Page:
Tuesday, 9 May 2017

Marla Ahlgrimm on Women’s Mental Health

Marla Ahlgrimm
In honor of National Women’s Health Week, Marla Ahlgrimm discusses ways women can take care of their mental health and why many who suffer with issues go undiagnosed.

Q: Why should women pay attention to their mental health?

Marla Ahlgrimm: If a woman doesn’t take care of herself, both mentally and physically, her overall health and wellness can be at risk. As an example, a woman experiencing major depression may suffer with insomnia, weight fluctuations, and loss of interest in spending time with her family and other previously-pleasurable activities. This can trigger a cyclic pattern of depression and anxiety which can take a major toll on a woman’s well-being.

Friday, 28 April 2017

Marla Ahlgrimm Answers Common Women’s Health Questions

Marla Ahgrimm
In the following brief post, retired pharmacist and women’s health expert Marla Ahlgrimm answers a few of the most common questions she was asked during her forty years in the industry.

Q: Should I use birth control and which is the best one?

Marla Ahlgrimm: That is a deeply personal question that depends your needs and physical health. There is no one birth control that is most desirable for all women. Talk to your healthcare provider before making the decision. He or she will discuss with you your parenting desires, possible side effects, your overall health, comfort taking medication or using birth control devices, and sexual activity. Birth control methods include pills and patches, intrauterine devices, injections, and abstinence.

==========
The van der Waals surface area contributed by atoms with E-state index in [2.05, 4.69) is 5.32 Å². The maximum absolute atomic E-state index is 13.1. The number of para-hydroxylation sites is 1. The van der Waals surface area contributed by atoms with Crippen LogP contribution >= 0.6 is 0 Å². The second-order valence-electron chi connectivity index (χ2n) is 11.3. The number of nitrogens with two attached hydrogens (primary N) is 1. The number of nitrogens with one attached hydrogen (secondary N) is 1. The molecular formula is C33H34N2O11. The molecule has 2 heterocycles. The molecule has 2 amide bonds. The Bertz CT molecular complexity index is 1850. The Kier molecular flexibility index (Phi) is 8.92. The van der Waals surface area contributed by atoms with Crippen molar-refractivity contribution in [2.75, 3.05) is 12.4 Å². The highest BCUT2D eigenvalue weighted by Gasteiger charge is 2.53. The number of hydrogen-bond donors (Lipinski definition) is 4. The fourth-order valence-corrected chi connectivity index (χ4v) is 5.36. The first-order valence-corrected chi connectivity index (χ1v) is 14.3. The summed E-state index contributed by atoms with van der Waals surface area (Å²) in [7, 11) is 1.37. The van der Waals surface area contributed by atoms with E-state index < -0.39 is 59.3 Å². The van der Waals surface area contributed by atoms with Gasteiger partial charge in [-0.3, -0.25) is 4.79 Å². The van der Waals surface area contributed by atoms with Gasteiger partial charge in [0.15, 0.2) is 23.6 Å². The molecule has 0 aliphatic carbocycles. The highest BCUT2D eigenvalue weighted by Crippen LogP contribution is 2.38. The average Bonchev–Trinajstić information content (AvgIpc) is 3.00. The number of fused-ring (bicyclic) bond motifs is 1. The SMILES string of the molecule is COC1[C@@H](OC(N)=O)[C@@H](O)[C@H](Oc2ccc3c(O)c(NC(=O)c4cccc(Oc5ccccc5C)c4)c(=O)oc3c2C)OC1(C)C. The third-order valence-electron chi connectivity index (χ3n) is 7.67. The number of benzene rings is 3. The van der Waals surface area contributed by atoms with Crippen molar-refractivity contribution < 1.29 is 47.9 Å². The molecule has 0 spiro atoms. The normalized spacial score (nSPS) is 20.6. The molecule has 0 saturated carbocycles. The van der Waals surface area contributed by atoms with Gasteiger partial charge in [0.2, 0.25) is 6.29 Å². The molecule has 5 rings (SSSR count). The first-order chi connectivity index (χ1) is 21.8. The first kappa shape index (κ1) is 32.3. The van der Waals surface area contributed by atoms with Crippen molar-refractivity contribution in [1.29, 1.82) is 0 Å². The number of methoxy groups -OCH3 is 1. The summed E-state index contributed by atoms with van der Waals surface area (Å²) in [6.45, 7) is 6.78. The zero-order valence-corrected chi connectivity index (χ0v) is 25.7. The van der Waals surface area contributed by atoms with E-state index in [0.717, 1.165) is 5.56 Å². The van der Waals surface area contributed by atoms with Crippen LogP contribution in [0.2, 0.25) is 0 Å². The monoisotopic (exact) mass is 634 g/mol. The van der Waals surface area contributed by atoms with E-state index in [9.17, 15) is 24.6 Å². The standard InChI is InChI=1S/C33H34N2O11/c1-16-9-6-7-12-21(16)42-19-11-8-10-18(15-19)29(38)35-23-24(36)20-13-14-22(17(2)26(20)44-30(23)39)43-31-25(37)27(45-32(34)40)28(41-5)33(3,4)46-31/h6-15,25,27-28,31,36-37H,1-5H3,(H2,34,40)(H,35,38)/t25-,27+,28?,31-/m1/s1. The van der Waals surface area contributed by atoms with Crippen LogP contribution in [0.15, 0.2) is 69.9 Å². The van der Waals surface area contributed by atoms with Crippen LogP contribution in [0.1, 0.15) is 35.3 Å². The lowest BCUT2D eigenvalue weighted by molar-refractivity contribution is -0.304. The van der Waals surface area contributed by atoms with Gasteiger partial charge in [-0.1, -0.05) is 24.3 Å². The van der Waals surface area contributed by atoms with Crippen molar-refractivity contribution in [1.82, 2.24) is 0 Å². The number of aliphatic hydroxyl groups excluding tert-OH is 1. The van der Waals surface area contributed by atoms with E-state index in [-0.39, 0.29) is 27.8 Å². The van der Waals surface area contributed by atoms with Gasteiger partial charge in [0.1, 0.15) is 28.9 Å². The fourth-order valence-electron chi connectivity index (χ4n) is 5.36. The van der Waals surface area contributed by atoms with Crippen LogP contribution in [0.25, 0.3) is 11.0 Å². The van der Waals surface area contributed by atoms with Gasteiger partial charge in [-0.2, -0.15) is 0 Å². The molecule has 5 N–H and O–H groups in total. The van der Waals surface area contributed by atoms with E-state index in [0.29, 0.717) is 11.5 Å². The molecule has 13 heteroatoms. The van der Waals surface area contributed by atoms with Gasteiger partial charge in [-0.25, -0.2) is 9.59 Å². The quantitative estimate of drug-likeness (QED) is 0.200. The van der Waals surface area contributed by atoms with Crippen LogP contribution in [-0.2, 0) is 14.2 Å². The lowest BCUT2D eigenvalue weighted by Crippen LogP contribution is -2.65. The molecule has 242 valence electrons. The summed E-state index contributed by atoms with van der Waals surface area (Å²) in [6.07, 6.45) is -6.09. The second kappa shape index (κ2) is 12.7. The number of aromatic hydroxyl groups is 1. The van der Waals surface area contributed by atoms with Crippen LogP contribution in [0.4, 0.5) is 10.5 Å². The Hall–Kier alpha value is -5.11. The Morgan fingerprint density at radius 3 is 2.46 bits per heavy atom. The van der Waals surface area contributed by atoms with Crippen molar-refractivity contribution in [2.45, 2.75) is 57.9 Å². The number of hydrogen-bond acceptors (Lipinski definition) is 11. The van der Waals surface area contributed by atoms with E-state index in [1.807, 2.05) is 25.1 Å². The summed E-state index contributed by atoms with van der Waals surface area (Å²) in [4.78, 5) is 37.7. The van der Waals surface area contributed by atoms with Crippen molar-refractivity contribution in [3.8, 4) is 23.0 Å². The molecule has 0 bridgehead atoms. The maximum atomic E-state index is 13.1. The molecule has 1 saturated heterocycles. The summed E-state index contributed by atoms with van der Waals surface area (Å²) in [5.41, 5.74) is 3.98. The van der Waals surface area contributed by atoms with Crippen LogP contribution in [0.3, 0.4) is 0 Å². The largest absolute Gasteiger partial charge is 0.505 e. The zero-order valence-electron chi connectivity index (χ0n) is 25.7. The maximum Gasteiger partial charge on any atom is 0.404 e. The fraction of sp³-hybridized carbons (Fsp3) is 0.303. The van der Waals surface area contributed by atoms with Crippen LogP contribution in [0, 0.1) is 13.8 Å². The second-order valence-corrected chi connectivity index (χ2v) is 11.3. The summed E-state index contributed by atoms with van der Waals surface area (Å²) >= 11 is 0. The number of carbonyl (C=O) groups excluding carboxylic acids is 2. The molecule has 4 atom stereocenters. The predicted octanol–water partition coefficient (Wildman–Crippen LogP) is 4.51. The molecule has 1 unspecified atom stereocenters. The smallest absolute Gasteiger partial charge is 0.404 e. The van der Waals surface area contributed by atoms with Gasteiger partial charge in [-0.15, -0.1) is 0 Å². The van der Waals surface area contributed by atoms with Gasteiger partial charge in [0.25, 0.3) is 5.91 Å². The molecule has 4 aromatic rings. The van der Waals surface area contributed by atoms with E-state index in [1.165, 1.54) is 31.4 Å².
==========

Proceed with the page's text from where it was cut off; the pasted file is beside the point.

Tuesday, 18 April 2017

Women’s Health Topics | Marla Ahlgrimm

Marla Ahlgrimm
Women have unique health needs, says women’s health expert Marla Ahlgrimm. Here, Ahlgrimm presents a few of the most common health conditions plaguing women today.

Yeast infection

According to Marla Ahlgrimm, yeast infections are common, with around 75% of women experiencing one at some point in their lifetime. A yeast infection is the result of a buildup of a certain type of bacteria in and around the vagina. Women who are pregnant, have diabetes, use high-estrogen birth control, douche, or are taking antibiotics have a higher risk of developing yeast infection. Common signs of a yeast infection include vaginal soreness, painful intercourse, discomfort while urinating, burning and redness, and thick, white discharge.

Wednesday, 5 April 2017

Marla Ahlgrimm | Pharmacist the Most Equal Job For Men And Women

Marla Ahlgrimm
In a world where gender inequality in the workforce is national hot button issue, there is at least one profession that seems to be immune, says Marla Ahlgrimm.

Physician remains a predominantly male title; nurses are almost entirely women. But, according to Marla Ahlgrimm, pharmacists are split down the middle. And, as the retired pharmacist explains, unlike other careers in medicine, there is not a huge pay gap between the sexes.

Women pharmacists, on average, earn a salary of approximately $116,000 per year, slightly less than men. However, the slight gap is not a product of discrimination, but a reflection on hours worked. Marla Ahlgrimm explains that many mothers who happen to be pharmacists work fewer hours than their male counterparts.